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The Dignity of Work: Recognizing and Harnessing its Power at Any Level


I recently listened to an interview with Howard Schultz, former CEO and Chairman of Starbucks, in which he discussed a formative childhood experience that shaped the leader into which he evolved.


Raised by working class parents in Brooklyn, at the age of seven, Howard watched his father get injured on the job. Rather than taking care of him, the company fired him due to his inability to perform his duties.


That experience inspired Schultz, years later, to place a premium on the dignity of work. Dignity is all about a person’s sense of feeling worthy of value and respect. And given the altitude at which Schultz sat, he was able to infuse this value into the many benefits offered to all Starbucks employees.


The interview really stayed with me through the 2019 holidays. I’ve been thinking a lot about the concept of dignity; how simple it is to unlock, and yet how absent it feels in so many of our daily interactions.


One needn’t be a CEO with the power to infuse dignity into a global benefits program. One only needs to interact with others to be in a position to put dignity at the forefront.

The simplest of strategies we can all (myself included!) be mindful of putting into practice? A few ideas from me…


1. Make sure someone’s OK. We all have our ups and downs. During a down – whether big or small – it’s so darn nice to feel a little bit cared for. By checking in on someone, you’re not taking the responsibility for “solving” their problem – you’re just acknowledging that they might need a friendly ear, and maybe a bit of support.


Whether it’s taking someone for a coffee to take their mind of something painful for a moment or offering to take a piece of work off their plate so they can get home a few minutes earlier – there are so many simple ways in which we can show a bit of humanity. Showing care is a powerful way to show dignity.


2. Seek someone’s advice. By seeking someone’s input and opinion, we signal that their ideas are valued. Which is incredibly dignifying. Don’t be disingenuous in posing a problem already solved. But look inward and think – where could another opinion really add value? What challenge are you working through, and where could a set of fresh eyes bring a valued perspective you might otherwise have overlooked?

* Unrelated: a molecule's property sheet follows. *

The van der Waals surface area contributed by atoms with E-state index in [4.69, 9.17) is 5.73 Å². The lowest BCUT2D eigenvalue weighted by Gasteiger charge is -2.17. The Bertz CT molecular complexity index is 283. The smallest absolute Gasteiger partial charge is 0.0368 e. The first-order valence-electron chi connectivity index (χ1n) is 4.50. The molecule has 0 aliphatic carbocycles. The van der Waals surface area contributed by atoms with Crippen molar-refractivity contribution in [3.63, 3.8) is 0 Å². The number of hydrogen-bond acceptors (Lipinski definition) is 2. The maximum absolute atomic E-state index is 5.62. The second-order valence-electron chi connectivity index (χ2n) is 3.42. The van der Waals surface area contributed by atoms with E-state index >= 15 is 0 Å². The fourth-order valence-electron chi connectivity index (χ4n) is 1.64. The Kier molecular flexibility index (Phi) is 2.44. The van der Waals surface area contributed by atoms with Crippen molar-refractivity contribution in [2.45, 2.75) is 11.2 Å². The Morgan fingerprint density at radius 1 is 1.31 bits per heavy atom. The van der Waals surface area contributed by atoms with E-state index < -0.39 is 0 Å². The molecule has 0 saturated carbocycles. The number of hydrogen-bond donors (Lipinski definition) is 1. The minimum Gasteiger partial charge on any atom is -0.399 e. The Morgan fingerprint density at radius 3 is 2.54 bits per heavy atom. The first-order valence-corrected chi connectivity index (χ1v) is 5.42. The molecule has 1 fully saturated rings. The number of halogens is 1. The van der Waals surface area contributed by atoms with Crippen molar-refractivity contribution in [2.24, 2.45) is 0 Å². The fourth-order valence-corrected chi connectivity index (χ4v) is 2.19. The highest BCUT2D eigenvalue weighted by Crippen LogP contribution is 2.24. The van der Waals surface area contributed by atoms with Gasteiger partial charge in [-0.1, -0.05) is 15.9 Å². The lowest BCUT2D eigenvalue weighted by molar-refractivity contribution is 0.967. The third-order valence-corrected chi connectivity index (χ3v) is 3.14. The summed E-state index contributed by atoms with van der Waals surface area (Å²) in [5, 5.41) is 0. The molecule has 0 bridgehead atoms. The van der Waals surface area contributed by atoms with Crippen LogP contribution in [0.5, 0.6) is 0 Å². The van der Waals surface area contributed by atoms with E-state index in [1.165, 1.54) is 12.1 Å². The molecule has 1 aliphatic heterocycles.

3. Ask someone what they’re proud of. When is the last time someone just invited you to highlight something wonderful you did? I know. Hard to remember. Truth is, we’re so hard on ourselves. It’s so much easier to remember – and wallow in – the bad stuff. Inviting someone to share – and relive a moment of glory is an incredible kindness. Nothing makes us feel more worthy of respect than being gently pushed to remember what we’re great at.


4. Toss someone a thank you. I’m sure you were raised well enough to express thanks when someone holds the door for you. I’m not judging your manners. My point here is to say thanks for something someone may not even realize they did for you. It may be a two-sentence email letting someone know their idea or encouragement changed your course. It may be a text thanking someone for listening. Or it may be a pat on the back on the way out of a meeting in which a colleague asked a thought-provoking question. Gratitude begets dignity. Every time.


I’ve got plenty more up my sleeve. But I hope the case is made. Nothing above is overly complicated or time-consuming. The input is simple. The impact priceless.

How will you commit to infusing more dignity into your

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